Monday, October 16, 2006

Will Thomson's stem cell claims survive an obviousness challenge?

In 88 JPTOS 743 (Sept. 2006) various assertions made by the journal Science about patent law, specifically as to continuations, were questioned. There is also some fuzziness in press coverage of the re-examination challenge of PubPat/FTCR to the Thomson patents of WARF.

From the Wisconsin State Journal at on October 15, 2006:

A federal review of Wisconsin's embryonic stem-cell patents won't question what everyone concedes: that UW-Madison scientist James Thomson was the first to grow a colony of the cells from humans in a lab. IPBiz notes that the re-examination filing by PubPat and FTCR does question the issue of the novelty of the claims of Thomson, because the filing raises an anticipation argument over US 5,166,065 to Williams. IPBiz noted that Thomson's '780 patent did cite the WORK of Williams: Mouse ES cells maintain an undifferentiated state through serial passages when cultured in the presence of fibroblast feeder layers in the presence of Leukemia Inhibitory Factor (LIF) (Williams, et al., Nature 336: 684-687, 1988). If LIF is removed, mouse ES cells differentiate. Moreover, the '780 patent mentions (and the re-exam request does not mention) a previous failed attempt to isolate hESC using LIF. IPBiz notes that it would be helpful for the popular press to be more specific in discussing what did, and did not, happen in re-examination requests.

The Journal also notes PubPat and FTCR "say the broad patents are impeding research. They argue that the patents should not have been issued because the stem-cell recipe Thomson followed for humans and other primates had already been published for other species.
WARF's stance, that Thomson's work is worthy of patents, "is like saying that just because heating in water works for cooking a chicken egg, it's novel to consider using heating in water to cook a duck egg," said Jeanne Loring, a stem-cell researcher at the Burnham Institute for Medical Research in California.

For starters, the quote uses improper language. Novelty, in the patent world, concerns whether all elements of a patent claim have, or have not, been disclosed publicly prior to the filing of the claim. Novelty relates to the concept of anticipation. The argument made by FTCR and PubPat about "stem-cell recipes" relates to obviousness, not to novelty. Obviousness requires a structural similarity between the disclosed prior art AND a motivation to combine. (see for example In re Dillon).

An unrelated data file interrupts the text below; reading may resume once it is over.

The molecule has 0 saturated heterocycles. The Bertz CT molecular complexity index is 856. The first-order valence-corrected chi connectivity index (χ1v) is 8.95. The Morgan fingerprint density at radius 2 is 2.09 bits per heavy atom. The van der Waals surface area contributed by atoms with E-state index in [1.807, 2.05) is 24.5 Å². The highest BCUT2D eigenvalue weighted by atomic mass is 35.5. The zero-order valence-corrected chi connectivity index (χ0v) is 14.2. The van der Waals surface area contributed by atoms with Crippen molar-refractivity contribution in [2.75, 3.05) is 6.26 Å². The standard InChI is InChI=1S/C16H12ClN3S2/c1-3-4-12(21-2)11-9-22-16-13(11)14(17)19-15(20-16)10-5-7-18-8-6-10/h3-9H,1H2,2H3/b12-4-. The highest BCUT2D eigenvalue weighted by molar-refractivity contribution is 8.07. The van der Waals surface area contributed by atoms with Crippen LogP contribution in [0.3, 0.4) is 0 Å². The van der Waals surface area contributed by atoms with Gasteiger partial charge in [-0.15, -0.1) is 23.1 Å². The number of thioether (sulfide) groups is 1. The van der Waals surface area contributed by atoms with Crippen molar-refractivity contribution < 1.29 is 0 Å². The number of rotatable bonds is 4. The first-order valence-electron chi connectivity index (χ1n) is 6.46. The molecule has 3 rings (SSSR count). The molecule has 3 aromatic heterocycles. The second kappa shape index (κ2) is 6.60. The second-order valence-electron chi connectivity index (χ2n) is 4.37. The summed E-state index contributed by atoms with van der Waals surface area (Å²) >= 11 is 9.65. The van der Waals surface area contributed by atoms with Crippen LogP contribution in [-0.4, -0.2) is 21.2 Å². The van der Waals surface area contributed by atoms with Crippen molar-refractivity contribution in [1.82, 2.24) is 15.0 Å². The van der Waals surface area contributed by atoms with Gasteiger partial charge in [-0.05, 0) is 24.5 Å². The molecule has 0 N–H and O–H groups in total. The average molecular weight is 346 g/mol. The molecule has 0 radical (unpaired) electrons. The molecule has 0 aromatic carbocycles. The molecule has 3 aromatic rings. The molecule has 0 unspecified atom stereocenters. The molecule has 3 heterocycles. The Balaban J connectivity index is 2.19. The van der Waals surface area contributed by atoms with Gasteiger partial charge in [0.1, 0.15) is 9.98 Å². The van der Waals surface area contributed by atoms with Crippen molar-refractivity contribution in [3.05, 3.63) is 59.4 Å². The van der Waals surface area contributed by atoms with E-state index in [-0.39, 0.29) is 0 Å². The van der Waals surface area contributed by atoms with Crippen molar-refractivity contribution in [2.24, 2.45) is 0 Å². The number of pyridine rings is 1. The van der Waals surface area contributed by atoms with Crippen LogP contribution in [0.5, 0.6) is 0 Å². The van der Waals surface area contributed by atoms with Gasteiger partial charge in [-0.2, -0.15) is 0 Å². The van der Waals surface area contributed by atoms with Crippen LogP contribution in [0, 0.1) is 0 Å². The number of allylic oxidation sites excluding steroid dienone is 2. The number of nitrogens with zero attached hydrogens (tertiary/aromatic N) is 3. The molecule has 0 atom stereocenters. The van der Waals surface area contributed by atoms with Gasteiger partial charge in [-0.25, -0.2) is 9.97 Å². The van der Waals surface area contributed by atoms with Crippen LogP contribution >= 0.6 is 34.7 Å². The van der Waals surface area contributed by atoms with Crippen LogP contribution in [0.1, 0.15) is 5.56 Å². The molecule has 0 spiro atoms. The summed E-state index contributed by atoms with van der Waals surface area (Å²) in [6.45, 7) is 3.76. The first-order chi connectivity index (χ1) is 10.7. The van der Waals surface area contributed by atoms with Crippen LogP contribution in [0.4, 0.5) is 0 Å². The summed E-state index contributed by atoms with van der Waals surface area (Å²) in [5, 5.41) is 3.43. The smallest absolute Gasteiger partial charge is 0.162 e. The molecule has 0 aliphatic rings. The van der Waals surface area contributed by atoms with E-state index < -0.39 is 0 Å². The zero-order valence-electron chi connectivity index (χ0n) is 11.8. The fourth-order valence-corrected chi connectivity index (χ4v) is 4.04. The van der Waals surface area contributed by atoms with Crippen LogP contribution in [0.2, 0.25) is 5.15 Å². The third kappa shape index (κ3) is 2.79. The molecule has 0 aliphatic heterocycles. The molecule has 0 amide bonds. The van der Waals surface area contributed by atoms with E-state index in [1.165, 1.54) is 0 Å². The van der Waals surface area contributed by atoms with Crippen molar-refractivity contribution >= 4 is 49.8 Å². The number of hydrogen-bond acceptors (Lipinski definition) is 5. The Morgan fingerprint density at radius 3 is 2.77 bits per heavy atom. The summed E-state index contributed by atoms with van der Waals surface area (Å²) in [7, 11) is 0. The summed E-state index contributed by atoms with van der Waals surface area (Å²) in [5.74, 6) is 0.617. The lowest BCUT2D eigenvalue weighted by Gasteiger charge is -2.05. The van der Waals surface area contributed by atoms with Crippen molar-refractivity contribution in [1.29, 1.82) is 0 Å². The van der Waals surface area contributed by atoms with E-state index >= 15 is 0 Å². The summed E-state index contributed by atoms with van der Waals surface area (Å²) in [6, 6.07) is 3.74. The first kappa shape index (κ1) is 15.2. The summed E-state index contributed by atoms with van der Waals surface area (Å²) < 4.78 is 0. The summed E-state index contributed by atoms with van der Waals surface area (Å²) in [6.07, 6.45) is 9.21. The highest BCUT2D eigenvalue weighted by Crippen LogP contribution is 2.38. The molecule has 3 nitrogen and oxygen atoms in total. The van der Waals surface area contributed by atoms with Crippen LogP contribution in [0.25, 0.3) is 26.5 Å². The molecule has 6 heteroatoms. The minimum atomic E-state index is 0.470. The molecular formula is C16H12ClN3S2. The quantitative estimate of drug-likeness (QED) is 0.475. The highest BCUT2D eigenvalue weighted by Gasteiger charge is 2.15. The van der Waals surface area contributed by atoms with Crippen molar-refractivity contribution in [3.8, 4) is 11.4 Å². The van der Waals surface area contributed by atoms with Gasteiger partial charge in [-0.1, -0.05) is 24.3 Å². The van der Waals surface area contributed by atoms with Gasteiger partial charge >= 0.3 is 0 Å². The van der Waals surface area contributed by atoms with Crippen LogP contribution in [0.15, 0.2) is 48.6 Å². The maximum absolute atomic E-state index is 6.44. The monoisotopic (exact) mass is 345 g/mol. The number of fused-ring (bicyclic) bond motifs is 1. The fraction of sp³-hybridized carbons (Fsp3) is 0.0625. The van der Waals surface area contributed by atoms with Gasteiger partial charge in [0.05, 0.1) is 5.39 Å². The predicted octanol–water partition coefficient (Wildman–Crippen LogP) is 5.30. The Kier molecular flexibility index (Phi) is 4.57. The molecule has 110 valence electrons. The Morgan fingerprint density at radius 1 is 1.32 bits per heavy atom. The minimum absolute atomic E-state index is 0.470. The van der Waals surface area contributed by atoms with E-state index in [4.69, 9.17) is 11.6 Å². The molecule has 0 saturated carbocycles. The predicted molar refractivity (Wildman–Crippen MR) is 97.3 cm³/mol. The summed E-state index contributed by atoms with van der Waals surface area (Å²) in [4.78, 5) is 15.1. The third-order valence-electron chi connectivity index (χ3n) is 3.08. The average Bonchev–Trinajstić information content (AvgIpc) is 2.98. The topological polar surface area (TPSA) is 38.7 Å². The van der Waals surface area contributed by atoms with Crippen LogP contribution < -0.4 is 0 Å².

In KSR v. Teleflex, currently pending before the US Supreme Court, there is much discussion about motivation to combine. Specifically, does the ABSENCE of a motivation to combine correctly indicate NONOBVIOUSNESS?

In the "stem cell recipe" argument made by FTCR, PubPat and Loring, one has a different situation. There was plenty of "motivation" to go FROM a recipe for mouse stem cells TO a recipe that worked for human stem cells. The trouble with this argument is at least #1. years and years elapsed between isolation of mouse and human stem cells and #2. things that worked for mouse cells didn't work for human cells (absence of similarity).

Of point #1, ipkitten.blogspot has some words (from British patent law) that are relevant:

A patentee will invoke industry's failure to act because it will be assumed that had the alleged invention been obvious it would have been made by someone else, and in some cases this assumption is entirely justified — see Vickers v Siddell (1890) 15 App Cas 496, 7 RPC 292, a good example where the invention contributed to safety in forges and the need for safety would have contributed a strong incentive.

In the stem cell biz, "everybody" wanted to isolate human embryonic stem cells, so Loring et al. have much to explain as to "strong incentive" but no results prior to those of Thomson.

Elsewhere, CIRM has yet to come to grips with the intellectual property issue presented by WARF's patents as well as CIRM's own royalty and publication problems.

Californiastemcellreport noted on Oct. 15 of CIRM's Oversight Committe:

Intellectual Property – Discussion was deferred on the policy on intellectual property for businesses, including open access on scholarly publications involving CIRM-funded research. Time ran short at the Wednesday session so IP was taken off the agenda.


In a case of relevance to issues raised in the re-exam, in Old Town Canoe Company v. Confluence Holdings Corp., the CAFC reversed the district court's grant of JMOL on both motivation and undue experimentation fact questions.

In Quinton Instruments v. Impra ( Marhurkar), the CAFC affirmed a decision by Judge Easterbrook (sitting by designation) which, among other things, allowed a claim of priority to a design patent by a later utility patent. An award of damages for lost profits, based on lost sales and price erosion, was found acceptable. The award of damages was consistent with our precedent, see, e.g., Brooktree Corp. v. Advanced Micro Devices, Inc., 977 F.2d 1555, 1578- 81, 24 USPQ2d 1401, 1417-19 (Fed. Cir. 1992); Bio-Rad Lab., Inc. v. Nicolet Instrument Corp., 739 F.2d 604, 615- 17, 222 USPQ 654, 663-64 (Fed. Cir.), cert. denied, 469 U.S. 1038 (1984).

In Wireless v. Sony Ericsson, the CAFC affirmed a denial of a preliminary injunction. Gemstar TV v. ITC, 383 F.3d 152, is cited.

***In terms of obviousness

In the area of IVF, one recalls that the first in vitro fertilization of a human egg occurred in 1944 (John Rock and Miriam Menkin) decades before the first successful implantation and growth of a fertilized human egg. Advancement in the area was set back mainly because one person (Menkin) left the program.


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